clists,” said Judith Wilson, Bike Cave manager and Texas State alumna. “Soon after we talked about having women-only social rides as well.” Wilson and Erin Cooper held the first meeting in August of 2011, trying to get a feel for who would come and what to expect. The meeting started with a potluck. Cyclists were able to eat, tune up their bikes and hang out. Students and professors alike gathered that first night, eager to enjoy a ride free from testosterone-filled shenanigans. Jess Liao, English senior, said the female riders were tired of all the guys showing off and drinking during the rides. “My favorite ride was the first meeting we had,” Liao said. “I didn’t really know anyone, but it was relaxed, and we just enjoyed riding with each other. I met friends that I’ve known for the longest time at that meeting, ladies I wouldn’t have met anywhere else.” Since then, the Flow Riders try to meet once a month, depending on everyone’s schedule. Wilson kept the potluck tradition, making sure to include options for vegan and vegetarian dieters. “I just want to make sure everyone feels welcome to ride,” Wilson said. “Riding bikes makes you physically and mentally healthier. Its something that’s just fun and makes you stronger.” After talking about healthy lifestyles, books or the local bike-polo team, Wilson would set a route for the night, allowing the women to come and go as they pleased. “The route we take really depends on who comes to the meeting. We don’t want to make a new person feel uncomfortable,” Wilson said. “We try to accommodate everyone, but challenge them at the same time. We want them to get out on the road and feel comfortable riding alone.” The social aspect of the group continues throughout the ride, Megan Marunowski, photography senior, said. During multiple rides the group celebrated a birthday, witnessed the engagement of two riders and took a pit stop at the river. The rides are open to everyone, including other residents of San Marcos. The summer rides saw more middle-aged women joining up, Wilson said. The openness of the group helps the experience levels stay intermixed and keep the community involved. “We’re just a nonjudgmental group of women who love to ride,” Liao said. “It’s funny. When we ride, people always do a double take. We want to show people that there really are girls riding around on mountain bikes.”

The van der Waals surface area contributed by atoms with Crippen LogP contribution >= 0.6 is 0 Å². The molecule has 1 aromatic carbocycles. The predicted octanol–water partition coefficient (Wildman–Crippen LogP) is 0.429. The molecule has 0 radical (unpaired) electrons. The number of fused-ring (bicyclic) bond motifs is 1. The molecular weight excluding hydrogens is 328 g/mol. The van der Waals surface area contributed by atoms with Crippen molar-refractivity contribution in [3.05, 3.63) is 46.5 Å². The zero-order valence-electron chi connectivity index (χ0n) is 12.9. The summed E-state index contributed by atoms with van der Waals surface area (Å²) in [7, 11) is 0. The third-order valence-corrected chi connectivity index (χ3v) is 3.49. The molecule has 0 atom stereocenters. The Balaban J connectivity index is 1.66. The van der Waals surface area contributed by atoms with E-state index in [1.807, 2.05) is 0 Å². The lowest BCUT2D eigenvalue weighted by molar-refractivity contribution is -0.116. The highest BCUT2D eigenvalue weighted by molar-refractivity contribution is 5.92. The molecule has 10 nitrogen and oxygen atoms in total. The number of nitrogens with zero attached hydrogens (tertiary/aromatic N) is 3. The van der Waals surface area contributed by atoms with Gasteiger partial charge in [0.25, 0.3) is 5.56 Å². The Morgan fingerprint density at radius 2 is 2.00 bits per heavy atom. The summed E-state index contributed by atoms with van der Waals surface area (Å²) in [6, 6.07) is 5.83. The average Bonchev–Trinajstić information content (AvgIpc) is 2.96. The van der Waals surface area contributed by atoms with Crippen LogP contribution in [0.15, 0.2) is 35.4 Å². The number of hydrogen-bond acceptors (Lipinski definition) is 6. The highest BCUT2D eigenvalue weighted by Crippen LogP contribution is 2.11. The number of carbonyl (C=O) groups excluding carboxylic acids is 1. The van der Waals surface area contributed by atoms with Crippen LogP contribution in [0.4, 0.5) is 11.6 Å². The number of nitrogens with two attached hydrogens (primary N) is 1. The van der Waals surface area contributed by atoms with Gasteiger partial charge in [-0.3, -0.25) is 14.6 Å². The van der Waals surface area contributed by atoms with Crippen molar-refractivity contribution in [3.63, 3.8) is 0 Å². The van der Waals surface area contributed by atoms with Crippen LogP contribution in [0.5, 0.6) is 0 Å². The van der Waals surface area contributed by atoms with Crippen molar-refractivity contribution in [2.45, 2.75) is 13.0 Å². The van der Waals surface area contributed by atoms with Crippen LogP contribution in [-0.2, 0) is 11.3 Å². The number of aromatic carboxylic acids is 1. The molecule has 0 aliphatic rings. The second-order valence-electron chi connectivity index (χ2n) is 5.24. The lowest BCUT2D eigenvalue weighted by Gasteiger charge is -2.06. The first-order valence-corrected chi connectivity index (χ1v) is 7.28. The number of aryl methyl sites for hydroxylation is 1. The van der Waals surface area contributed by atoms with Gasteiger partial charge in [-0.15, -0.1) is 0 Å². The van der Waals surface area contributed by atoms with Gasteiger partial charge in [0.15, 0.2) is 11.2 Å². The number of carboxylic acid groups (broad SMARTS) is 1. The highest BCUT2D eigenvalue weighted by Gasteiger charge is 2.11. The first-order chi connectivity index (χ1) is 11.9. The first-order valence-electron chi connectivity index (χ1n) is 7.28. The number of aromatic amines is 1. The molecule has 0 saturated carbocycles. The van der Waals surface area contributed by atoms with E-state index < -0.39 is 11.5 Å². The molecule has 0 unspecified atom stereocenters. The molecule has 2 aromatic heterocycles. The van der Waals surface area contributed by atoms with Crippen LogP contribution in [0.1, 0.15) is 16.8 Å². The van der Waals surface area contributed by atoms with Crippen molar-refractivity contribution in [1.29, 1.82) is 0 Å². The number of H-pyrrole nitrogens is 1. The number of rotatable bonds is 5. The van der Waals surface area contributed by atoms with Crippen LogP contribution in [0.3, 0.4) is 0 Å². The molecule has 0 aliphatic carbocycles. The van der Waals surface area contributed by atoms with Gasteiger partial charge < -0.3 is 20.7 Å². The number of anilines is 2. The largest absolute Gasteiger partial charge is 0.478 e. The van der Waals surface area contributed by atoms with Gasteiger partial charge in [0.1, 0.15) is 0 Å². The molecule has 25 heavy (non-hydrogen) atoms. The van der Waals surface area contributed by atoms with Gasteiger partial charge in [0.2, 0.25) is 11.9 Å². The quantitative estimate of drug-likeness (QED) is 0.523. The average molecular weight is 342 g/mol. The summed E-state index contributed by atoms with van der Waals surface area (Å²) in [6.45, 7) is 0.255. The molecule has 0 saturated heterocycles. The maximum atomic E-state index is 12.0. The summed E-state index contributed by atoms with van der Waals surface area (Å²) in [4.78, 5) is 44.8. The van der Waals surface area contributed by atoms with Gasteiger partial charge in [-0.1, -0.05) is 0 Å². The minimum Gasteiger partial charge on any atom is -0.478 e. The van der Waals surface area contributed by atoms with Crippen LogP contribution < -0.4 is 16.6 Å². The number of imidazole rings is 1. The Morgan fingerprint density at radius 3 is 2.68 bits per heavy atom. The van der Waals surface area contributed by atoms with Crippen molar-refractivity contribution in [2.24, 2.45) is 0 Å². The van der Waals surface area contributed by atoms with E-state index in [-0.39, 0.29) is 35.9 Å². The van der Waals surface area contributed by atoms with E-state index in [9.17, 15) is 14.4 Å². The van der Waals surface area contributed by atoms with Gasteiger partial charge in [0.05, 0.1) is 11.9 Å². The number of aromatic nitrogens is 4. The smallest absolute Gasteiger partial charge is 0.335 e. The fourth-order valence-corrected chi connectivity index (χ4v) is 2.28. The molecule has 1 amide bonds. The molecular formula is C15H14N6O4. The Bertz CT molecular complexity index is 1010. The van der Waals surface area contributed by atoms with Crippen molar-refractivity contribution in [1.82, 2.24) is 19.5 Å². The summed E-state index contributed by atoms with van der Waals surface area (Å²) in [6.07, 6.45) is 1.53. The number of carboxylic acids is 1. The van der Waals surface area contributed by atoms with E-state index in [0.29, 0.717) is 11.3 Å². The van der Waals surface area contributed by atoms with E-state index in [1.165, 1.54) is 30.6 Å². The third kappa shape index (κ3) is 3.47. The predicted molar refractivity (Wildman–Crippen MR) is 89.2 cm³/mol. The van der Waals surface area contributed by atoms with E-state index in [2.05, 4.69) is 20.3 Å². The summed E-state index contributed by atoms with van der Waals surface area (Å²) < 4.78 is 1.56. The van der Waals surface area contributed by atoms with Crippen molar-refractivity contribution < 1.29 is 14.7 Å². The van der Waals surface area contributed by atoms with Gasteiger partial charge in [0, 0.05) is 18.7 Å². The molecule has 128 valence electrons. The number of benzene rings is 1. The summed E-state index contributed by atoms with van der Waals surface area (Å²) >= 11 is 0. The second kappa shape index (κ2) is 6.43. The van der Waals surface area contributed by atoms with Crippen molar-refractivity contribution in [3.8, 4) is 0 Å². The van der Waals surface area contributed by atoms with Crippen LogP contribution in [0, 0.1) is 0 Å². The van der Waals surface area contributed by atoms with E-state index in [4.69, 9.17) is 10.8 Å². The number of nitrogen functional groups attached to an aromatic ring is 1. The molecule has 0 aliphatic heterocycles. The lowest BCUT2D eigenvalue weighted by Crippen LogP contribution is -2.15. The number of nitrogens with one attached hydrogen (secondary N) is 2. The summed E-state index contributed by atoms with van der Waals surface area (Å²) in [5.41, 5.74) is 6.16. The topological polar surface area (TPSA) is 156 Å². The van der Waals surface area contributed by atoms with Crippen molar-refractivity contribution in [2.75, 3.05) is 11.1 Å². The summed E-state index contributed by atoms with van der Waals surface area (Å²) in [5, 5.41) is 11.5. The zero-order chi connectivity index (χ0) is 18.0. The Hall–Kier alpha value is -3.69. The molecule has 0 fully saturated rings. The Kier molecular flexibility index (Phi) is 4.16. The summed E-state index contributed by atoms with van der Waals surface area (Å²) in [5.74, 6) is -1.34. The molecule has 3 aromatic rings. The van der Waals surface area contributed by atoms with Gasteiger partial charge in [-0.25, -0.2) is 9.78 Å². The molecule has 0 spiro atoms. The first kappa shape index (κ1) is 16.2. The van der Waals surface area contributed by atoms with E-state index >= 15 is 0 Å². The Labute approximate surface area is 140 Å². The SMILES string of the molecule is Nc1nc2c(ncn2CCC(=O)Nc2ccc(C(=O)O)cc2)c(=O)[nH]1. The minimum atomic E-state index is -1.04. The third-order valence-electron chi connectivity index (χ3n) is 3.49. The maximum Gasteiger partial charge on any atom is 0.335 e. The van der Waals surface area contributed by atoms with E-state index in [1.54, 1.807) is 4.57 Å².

Your friendly neighborhood watchdog.